Cubs start countdown with 1-0 win over Giants in opener: 10 to go

SHARE Cubs start countdown with 1-0 win over Giants in opener: 10 to go

Should the Cubs’ Javy Baez tone it down just a little? In a word: No.

One game. One run. One victory for the Cubs.

“So 10 more wins,” Kris Bryant said.

Even as they opened the playoffs with a tense, taut game decided on a homer in the bottom of the eighth Friday night at Wrigley Field, the Cubs kept their gaze fixed firmly on the postseason horizon,

“I had a big hit today,” said Javy Baez, whose one-out basket shot to left in the eighth off Johnny Cueto lifted Jon Lester and the Cubs to a 1-0 victory over the Giants.

“But we’ve got win 10 more games.”

Certainly the Cubs enjoyed the moment, not only with their regular post-win party-room event, but also with a bat flip from Baez after launching the high fly ball that left fielder Angel Pagan was camped underneath until the basket caught it instead.

“I thought I hit it really good. I thought it was way farther than that,” said Baez of the ball into a 10-mph headwind. “It barely went out, but I still will take it. I didn’t mean to show anybody up. But it was a big hit for us.”

Lester outdueled Cueto for eight innings in the opener of a series that for at least one night delivered on its promise of dominant starting pitching and low-scoring games.

He put the leadoff man on in the first three innings and pitched out of a second-and-third, two-out jam in the fourth. But he retired the final 13 he faced.

Cueto retired the first 10 he faced and allowed three hits in the eight-inning complete game.

“That’s classic playoff baseball in the National League right there,” said catcher David Ross – who helped set a defensive tone in the first by throwing out Gorkys Hernandez trying to steal after he’d led off the game with a bunt single. “There was going to be good pitching; we knew that coming in. That’s a really good team.

“We know they’re good, and we’ve got a lot of work left to do.”

This one didn’t get a lot easier even after the home run, especially after closer Aroldis Chapman gave up a two-out double to Buster Posey before retiring the dangerous Hunter Pence to end the game.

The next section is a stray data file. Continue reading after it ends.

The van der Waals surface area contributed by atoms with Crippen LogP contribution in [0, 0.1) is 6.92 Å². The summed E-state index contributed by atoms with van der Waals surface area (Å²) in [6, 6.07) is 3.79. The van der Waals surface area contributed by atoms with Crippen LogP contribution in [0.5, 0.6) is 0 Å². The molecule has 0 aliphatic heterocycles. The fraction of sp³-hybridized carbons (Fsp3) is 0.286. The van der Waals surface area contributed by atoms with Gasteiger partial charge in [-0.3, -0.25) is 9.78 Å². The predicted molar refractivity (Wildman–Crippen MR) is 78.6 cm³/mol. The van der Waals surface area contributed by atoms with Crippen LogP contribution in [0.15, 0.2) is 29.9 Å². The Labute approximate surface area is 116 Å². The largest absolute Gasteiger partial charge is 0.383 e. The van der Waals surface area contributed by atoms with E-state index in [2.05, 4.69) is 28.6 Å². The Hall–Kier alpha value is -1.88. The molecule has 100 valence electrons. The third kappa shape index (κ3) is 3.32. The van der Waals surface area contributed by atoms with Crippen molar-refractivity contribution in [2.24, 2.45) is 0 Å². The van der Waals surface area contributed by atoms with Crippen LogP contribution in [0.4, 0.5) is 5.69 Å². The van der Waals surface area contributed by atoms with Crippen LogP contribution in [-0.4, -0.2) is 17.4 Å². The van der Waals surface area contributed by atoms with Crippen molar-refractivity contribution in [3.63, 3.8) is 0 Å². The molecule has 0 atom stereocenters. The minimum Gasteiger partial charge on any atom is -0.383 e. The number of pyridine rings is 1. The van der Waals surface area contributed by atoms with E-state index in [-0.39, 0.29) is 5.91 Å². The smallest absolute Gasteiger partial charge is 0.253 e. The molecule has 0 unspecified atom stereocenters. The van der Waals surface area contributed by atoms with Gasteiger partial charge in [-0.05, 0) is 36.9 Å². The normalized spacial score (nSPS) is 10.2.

“That’s just the beginning of the series,” said Lester, a two-time World Series champion making his 15th postseason start. “We’re going to be in for it.”

Of course, it’s an even-numbered year against the Giants (who won in 2010, 2012 and 2014).

“They’ve been on that big stage and succeeded,” Ross said. “That’s a lot of rings in that clubhouse.”

But the Cubs had their 103-win success coming into the game, too.

And Lester and Ross have three rings between them.

“Both sides really played an equal kind of a game,” Cubs manager Joe Maddon said. “Cueto was outstanding. Jon Lester was outstanding. The defenses played. It was a classic kind of an old-school baseball game.”

Classic enough that both teams had run-prevention, defensive lineups in the field – including Giants second-baseman Kelby Tomlinson, who robbed the Cubs of hits twice with diving plays, including an inning-ender in the fourth on Ben Zobrist that saved a run.

And including Baez, the fielding ace who was at second as much for his glove as anything else he might offer from the seventh spot in the order.

“Javy’s more than a heavy defensive guy,” Ross said. “He’s a great defender, but he’s a great player.”

Often overlooked in all the recent hype about his Gold Glove-caliber versatility is the fact he was the Cubs’ top-ranked prospect two years ago, a power-hitting No. 9 overall pick from the 2011 draft.

“Javy’s been doing that all year for us,” said Ross, bringing up his walkoff homer to beat the Nationals in May. “It’s nice for that to come through in the playoffs. It doesn’t always have to be the MVP candidate [getting the big hit].

“Javy’s been a superstar for us all year.”

The Latest
The tradition of Illinois gubernatorial nominees releasing their tax returns dates back to 1976, at least. But Bailey told the Sun-Times, “Right now, I see absolutely no reason in doing that.”
Veteran infielder entered Wednesday with .346/.403/.509 batting line this month
It’s unclear if Griffin will continue his heavy spending in Illinois politics after he and his Citadel hedge fund have packed up and left for Miami. But what was obvious was that his latest big bet on elections in this state was a big failure, up and down the ballot.
With his reelection battle immediately in full swing, Pritzker will transition from luring Republican primary voters to vote for Bailey to tying the state senator from southern Illinois to the former president.
Richard Uihlein, another billionaire GOP megadonor, saw much better returns for his buy-in to state Sen. Darren Bailey’s winning campaign, at a rate of about $38 per vote.